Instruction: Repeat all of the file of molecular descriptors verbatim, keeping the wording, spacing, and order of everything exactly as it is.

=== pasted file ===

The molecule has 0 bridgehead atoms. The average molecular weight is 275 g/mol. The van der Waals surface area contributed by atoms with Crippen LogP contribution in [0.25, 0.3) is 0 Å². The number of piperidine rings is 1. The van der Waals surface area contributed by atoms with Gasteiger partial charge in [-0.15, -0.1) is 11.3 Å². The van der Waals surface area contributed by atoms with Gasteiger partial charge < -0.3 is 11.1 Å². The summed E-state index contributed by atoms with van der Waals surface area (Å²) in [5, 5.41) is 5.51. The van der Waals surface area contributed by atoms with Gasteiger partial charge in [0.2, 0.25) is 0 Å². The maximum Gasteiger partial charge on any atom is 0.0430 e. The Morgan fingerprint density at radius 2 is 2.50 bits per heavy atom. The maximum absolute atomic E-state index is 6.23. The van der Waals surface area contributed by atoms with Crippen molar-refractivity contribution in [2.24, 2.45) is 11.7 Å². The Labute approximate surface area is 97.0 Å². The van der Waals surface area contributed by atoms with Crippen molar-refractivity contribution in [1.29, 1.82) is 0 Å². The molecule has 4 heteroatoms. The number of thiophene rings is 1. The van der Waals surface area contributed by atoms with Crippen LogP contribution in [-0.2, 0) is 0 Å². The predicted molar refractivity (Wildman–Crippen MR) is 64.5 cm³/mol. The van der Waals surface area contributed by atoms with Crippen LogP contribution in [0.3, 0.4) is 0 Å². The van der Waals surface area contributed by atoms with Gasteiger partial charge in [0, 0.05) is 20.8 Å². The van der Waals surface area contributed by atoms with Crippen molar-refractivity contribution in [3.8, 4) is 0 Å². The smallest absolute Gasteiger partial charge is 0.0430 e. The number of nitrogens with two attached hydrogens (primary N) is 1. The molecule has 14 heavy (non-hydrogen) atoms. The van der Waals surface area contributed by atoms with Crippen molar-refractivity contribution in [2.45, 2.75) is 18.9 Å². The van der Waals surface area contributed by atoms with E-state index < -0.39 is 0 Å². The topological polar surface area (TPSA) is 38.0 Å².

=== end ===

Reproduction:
The molecule has 0 bridgehead atoms. The average molecular weight is 275 g/mol. The van der Waals surface area contributed by atoms with Crippen LogP contribution in [0.25, 0.3) is 0 Å². The number of piperidine rings is 1. The van der Waals surface area contributed by atoms with Gasteiger partial charge in [-0.15, -0.1) is 11.3 Å². The van der Waals surface area contributed by atoms with Gasteiger partial charge < -0.3 is 11.1 Å². The summed E-state index contributed by atoms with van der Waals surface area (Å²) in [5, 5.41) is 5.51. The van der Waals surface area contributed by atoms with Gasteiger partial charge in [0.2, 0.25) is 0 Å². The maximum Gasteiger partial charge on any atom is 0.0430 e. The Morgan fingerprint density at radius 2 is 2.50 bits per heavy atom. The maximum absolute atomic E-state index is 6.23. The van der Waals surface area contributed by atoms with Crippen molar-refractivity contribution in [2.24, 2.45) is 11.7 Å². The Labute approximate surface area is 97.0 Å². The van der Waals surface area contributed by atoms with Crippen molar-refractivity contribution in [1.29, 1.82) is 0 Å². The molecule has 4 heteroatoms. The number of thiophene rings is 1. The van der Waals surface area contributed by atoms with Crippen LogP contribution in [-0.2, 0) is 0 Å². The predicted molar refractivity (Wildman–Crippen MR) is 64.5 cm³/mol. The van der Waals surface area contributed by atoms with Crippen LogP contribution in [0.3, 0.4) is 0 Å². The van der Waals surface area contributed by atoms with Gasteiger partial charge in [0, 0.05) is 20.8 Å². The van der Waals surface area contributed by atoms with Crippen molar-refractivity contribution in [3.8, 4) is 0 Å². The smallest absolute Gasteiger partial charge is 0.0430 e. The number of nitrogens with two attached hydrogens (primary N) is 1. The molecule has 14 heavy (non-hydrogen) atoms. The van der Waals surface area contributed by atoms with Crippen molar-refractivity contribution in [2.45, 2.75) is 18.9 Å². The van der Waals surface area contributed by atoms with E-state index < -0.39 is 0 Å². The topological polar surface area (TPSA) is 38.0 Å².